In the first 32 seconds, Â data shows that the flight crew acknowledged a fault message with a keyboard entry and re-initiated the autopilot after bumping and dis-engaging it.Â In addition, a switch panel was recovered which suggests that the pilot was also attempting an auxiliary power re-start in order to gain hydraulic pressure.
These actions indicate conditions were still within operational tolerance.
The study panel concluded that the crew were excellent problem solvers yet unable to transition to a survival mode during the critical seconds available.
They emphasized the need for crews to recognize the onset of lethal conditions early and to transition to survival mode instantly.
In the end though, crew actions were hampered by their lack of “egress readiness.”
Astronauts wore an “Advanced Crew Escape Suit” (ACES) developed after the 1986 Challenger explosion when the crew was operating in a “shirt sleeve” environment inside the crew module.
The suits were bulky and the flight deck was not re-designed to reflect their use so mishaps, including bumping and disengaging the autopilot were fairly common. Â Indeed, it occurred at least twice during the Columbia incident.
Oddly, the suits could not be used with visors down during reentry because Â they employed 100 percent oxygen.
Exhaled gases would raise the O2 content in the cabin to levels deemed unsafe for fire reasons.
This meant that visors remained up to prevent fogging and that the use of the oxygen system in an emergency required lowering the visor and activating the system.
The escape suit contained among other things, a parachute, raft and other survival gear.
If the shuttle escape system was not being used the parachute required manual deployment.
The suit did not include a battery that would power crew communications if the shuttle system failed.
When the fuel cells were lost near or during the catastrophic event, all powered systems, including communication ceased.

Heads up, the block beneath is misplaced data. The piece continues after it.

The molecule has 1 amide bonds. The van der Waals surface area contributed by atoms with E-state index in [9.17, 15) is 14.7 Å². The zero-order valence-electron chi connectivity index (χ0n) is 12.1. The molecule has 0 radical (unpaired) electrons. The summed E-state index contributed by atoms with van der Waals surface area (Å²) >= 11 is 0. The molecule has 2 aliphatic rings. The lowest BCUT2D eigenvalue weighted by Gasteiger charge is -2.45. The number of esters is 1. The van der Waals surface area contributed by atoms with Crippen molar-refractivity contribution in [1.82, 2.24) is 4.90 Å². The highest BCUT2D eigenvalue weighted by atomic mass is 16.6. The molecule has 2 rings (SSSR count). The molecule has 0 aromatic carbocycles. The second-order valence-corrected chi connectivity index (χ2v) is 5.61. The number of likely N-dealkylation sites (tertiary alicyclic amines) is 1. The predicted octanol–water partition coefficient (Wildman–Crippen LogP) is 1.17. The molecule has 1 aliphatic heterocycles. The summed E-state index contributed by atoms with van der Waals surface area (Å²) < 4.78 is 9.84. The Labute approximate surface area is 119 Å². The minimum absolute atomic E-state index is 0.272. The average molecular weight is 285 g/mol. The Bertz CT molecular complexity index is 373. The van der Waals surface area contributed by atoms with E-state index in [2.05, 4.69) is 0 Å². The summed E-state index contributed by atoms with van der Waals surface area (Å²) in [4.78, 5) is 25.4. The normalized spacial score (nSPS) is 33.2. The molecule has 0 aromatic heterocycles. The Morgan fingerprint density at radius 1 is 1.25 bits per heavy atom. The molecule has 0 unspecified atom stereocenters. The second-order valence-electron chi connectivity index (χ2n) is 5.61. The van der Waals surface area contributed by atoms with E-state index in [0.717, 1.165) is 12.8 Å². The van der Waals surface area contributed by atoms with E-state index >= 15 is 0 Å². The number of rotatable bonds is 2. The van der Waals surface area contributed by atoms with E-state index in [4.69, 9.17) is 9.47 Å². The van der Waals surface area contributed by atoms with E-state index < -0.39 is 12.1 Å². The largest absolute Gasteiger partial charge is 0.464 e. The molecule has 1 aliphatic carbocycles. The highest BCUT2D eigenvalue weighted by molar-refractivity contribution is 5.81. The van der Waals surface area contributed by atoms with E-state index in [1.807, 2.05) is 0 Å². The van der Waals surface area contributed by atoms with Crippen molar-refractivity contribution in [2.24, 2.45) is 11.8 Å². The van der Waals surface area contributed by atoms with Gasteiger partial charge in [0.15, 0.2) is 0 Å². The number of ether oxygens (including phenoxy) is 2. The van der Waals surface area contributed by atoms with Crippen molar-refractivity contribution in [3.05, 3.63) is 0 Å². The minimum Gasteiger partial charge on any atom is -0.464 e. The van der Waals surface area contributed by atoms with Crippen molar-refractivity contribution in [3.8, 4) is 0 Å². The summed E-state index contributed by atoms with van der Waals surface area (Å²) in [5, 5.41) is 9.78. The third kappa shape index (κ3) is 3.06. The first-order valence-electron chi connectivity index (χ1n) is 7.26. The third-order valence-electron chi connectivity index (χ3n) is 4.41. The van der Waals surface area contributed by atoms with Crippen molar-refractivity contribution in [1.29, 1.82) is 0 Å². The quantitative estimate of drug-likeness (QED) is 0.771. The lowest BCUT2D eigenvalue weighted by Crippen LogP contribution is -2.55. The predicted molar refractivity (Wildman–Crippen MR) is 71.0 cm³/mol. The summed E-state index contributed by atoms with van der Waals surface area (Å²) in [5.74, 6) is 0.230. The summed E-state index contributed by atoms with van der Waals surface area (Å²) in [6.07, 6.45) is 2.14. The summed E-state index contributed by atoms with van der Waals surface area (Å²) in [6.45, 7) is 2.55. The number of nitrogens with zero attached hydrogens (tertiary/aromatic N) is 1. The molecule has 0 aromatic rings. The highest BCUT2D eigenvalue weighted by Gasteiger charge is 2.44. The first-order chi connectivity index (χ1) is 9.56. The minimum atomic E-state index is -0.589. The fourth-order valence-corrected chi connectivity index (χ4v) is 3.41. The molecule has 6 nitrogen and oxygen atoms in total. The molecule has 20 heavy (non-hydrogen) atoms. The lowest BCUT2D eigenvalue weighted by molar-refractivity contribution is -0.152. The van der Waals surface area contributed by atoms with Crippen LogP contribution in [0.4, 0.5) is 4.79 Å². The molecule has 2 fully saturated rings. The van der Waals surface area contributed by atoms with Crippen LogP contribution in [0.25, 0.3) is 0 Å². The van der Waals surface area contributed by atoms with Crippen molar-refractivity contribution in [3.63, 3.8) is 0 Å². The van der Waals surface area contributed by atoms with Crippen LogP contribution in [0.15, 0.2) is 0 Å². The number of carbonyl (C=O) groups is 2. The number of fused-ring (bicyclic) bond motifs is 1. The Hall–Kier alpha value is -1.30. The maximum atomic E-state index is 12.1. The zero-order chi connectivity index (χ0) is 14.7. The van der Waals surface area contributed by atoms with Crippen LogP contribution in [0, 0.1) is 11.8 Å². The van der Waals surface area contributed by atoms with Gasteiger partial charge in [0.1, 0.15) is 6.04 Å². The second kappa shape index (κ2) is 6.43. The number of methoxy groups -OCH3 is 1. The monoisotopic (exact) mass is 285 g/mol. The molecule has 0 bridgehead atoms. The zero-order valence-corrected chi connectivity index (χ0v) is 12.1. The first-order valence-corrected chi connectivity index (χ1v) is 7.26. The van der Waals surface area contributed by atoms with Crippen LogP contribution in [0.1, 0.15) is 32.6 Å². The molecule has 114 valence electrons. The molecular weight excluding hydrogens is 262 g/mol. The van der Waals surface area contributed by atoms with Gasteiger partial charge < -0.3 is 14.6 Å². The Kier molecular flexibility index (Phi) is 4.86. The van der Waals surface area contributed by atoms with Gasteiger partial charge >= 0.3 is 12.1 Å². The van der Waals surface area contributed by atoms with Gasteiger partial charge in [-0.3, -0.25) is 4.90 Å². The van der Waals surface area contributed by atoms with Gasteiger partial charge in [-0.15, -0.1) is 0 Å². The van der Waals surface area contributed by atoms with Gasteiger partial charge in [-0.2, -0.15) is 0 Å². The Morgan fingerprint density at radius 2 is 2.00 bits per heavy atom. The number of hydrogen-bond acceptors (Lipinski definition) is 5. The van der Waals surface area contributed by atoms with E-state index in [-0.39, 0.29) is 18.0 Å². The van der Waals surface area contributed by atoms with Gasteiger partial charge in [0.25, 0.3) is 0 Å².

Crew members would be reduced to shouting to one another or the use of hand signals to communicate.
A number of crew members did not have their gloves connected to the suit meaning that they would be unable to utilize it in an emergency and that they would be unprotected in the event of a bail-out.
Several reasons are given: some members preferred having their gloves off to work and others simply ran behind in the completion of tasks related to preparing the orbiter for reentry.
In fact, being rushed was a common complaint that contributed to crews being in a re-entry environment where the use of the escape system might beÂ possible but they would not be prepared to do so.
Seat harnesses included shoulder, lap and crotch belts.
Most crew members were fully strapped in when the loss-of-control occurred but the shoulder straps failed to function leading to lethal trauma when the crew module failed.
Because the visors were up a depressurization event would have disabled the crew in less than 15 seconds.
(It is surmised that the Columbia cabin breaches were fairly small, probably two in number. They occurred when the crew module contacted the orbiter fore-body during the catastrophic event.)
Once unconscious they were unable to brace properly to counteract Â gravity and orbiter forces.
The combined gaps between safety procedures and protective equipment significantly decreased the crew’s survival margin if conditions degraded to the point that emergency actions were necessary.
The re-entry procedures placed the crew in a compromised position since they often would be unable to complete their assigned duties and be properly restrained and protected.
The ACES oxygen system did not allow use during re-entry because of a potential fire hazard in the crew module.
The seat restraint system failed to protect the crew from rotational forces if they were unconscious.
There was no back-up mode for loss of on-board communications.
The gaps were both normalized and accepted by NASA leadership and safety experts over a period of time.
Is your crew creating safety gaps through risk normalization?